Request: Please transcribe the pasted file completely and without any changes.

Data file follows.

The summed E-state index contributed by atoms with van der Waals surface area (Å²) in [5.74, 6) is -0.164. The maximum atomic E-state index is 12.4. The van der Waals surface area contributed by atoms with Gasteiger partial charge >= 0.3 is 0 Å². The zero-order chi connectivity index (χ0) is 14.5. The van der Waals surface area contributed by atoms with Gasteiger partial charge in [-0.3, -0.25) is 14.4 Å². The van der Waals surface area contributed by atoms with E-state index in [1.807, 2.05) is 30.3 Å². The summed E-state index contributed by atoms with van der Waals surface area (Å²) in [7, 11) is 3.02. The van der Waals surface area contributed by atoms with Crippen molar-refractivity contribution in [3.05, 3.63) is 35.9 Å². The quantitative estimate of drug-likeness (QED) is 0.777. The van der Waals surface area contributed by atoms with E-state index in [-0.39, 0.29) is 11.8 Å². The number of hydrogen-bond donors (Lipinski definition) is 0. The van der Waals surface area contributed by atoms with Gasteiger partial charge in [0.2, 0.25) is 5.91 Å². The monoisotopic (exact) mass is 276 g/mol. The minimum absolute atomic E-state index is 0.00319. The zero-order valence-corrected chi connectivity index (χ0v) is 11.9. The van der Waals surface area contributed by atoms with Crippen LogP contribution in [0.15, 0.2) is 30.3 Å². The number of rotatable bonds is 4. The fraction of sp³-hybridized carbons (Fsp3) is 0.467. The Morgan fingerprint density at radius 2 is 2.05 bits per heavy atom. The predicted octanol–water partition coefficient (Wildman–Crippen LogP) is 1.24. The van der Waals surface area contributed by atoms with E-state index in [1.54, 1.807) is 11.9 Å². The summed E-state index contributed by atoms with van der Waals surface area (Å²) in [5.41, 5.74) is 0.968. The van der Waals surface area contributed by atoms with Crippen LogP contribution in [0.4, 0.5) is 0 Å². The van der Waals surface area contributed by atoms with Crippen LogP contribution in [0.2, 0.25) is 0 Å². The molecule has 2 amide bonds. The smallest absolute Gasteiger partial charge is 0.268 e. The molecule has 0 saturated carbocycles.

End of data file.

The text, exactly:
The summed E-state index contributed by atoms with van der Waals surface area (Å²) in [5.74, 6) is -0.164. The maximum atomic E-state index is 12.4. The van der Waals surface area contributed by atoms with Gasteiger partial charge >= 0.3 is 0 Å². The zero-order chi connectivity index (χ0) is 14.5. The van der Waals surface area contributed by atoms with Gasteiger partial charge in [-0.3, -0.25) is 14.4 Å². The van der Waals surface area contributed by atoms with E-state index in [1.807, 2.05) is 30.3 Å². The summed E-state index contributed by atoms with van der Waals surface area (Å²) in [7, 11) is 3.02. The van der Waals surface area contributed by atoms with Crippen molar-refractivity contribution in [3.05, 3.63) is 35.9 Å². The quantitative estimate of drug-likeness (QED) is 0.777. The van der Waals surface area contributed by atoms with E-state index in [-0.39, 0.29) is 11.8 Å². The number of hydrogen-bond donors (Lipinski definition) is 0. The van der Waals surface area contributed by atoms with Gasteiger partial charge in [0.2, 0.25) is 5.91 Å². The monoisotopic (exact) mass is 276 g/mol. The minimum absolute atomic E-state index is 0.00319. The zero-order valence-corrected chi connectivity index (χ0v) is 11.9. The van der Waals surface area contributed by atoms with Crippen LogP contribution in [0.15, 0.2) is 30.3 Å². The number of rotatable bonds is 4. The fraction of sp³-hybridized carbons (Fsp3) is 0.467. The Morgan fingerprint density at radius 2 is 2.05 bits per heavy atom. The predicted octanol–water partition coefficient (Wildman–Crippen LogP) is 1.24. The van der Waals surface area contributed by atoms with E-state index in [1.54, 1.807) is 11.9 Å². The summed E-state index contributed by atoms with van der Waals surface area (Å²) in [5.41, 5.74) is 0.968. The van der Waals surface area contributed by atoms with Crippen LogP contribution in [0.4, 0.5) is 0 Å². The van der Waals surface area contributed by atoms with Crippen LogP contribution in [0.2, 0.25) is 0 Å². The molecule has 2 amide bonds. The smallest absolute Gasteiger partial charge is 0.268 e. The molecule has 0 saturated carbocycles.